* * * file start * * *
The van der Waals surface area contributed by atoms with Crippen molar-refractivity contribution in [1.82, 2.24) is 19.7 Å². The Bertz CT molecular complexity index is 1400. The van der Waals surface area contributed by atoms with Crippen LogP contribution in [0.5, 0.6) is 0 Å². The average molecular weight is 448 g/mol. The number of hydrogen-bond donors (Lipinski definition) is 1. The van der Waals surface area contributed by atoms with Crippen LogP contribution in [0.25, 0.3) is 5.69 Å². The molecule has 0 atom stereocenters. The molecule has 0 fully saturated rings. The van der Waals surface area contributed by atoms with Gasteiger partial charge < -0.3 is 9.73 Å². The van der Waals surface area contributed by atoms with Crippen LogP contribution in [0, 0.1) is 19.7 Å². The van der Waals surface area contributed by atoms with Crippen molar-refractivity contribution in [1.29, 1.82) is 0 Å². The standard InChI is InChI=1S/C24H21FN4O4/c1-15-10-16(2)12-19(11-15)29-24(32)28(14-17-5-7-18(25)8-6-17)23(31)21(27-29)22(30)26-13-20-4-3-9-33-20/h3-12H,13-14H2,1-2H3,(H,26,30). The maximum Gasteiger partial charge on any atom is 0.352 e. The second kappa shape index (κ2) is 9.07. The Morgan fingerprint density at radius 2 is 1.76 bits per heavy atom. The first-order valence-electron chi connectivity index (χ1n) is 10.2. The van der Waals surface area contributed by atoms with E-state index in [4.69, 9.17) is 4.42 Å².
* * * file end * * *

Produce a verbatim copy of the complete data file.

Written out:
The van der Waals surface area contributed by atoms with Crippen molar-refractivity contribution in [1.82, 2.24) is 19.7 Å². The Bertz CT molecular complexity index is 1400. The van der Waals surface area contributed by atoms with Crippen LogP contribution in [0.5, 0.6) is 0 Å². The average molecular weight is 448 g/mol. The number of hydrogen-bond donors (Lipinski definition) is 1. The van der Waals surface area contributed by atoms with Crippen LogP contribution in [0.25, 0.3) is 5.69 Å². The molecule has 0 atom stereocenters. The molecule has 0 fully saturated rings. The van der Waals surface area contributed by atoms with Gasteiger partial charge < -0.3 is 9.73 Å². The van der Waals surface area contributed by atoms with Crippen LogP contribution in [0, 0.1) is 19.7 Å². The van der Waals surface area contributed by atoms with Crippen molar-refractivity contribution in [1.29, 1.82) is 0 Å². The standard InChI is InChI=1S/C24H21FN4O4/c1-15-10-16(2)12-19(11-15)29-24(32)28(14-17-5-7-18(25)8-6-17)23(31)21(27-29)22(30)26-13-20-4-3-9-33-20/h3-12H,13-14H2,1-2H3,(H,26,30). The maximum Gasteiger partial charge on any atom is 0.352 e. The second kappa shape index (κ2) is 9.07. The Morgan fingerprint density at radius 2 is 1.76 bits per heavy atom. The first-order valence-electron chi connectivity index (χ1n) is 10.2. The van der Waals surface area contributed by atoms with E-state index in [4.69, 9.17) is 4.42 Å².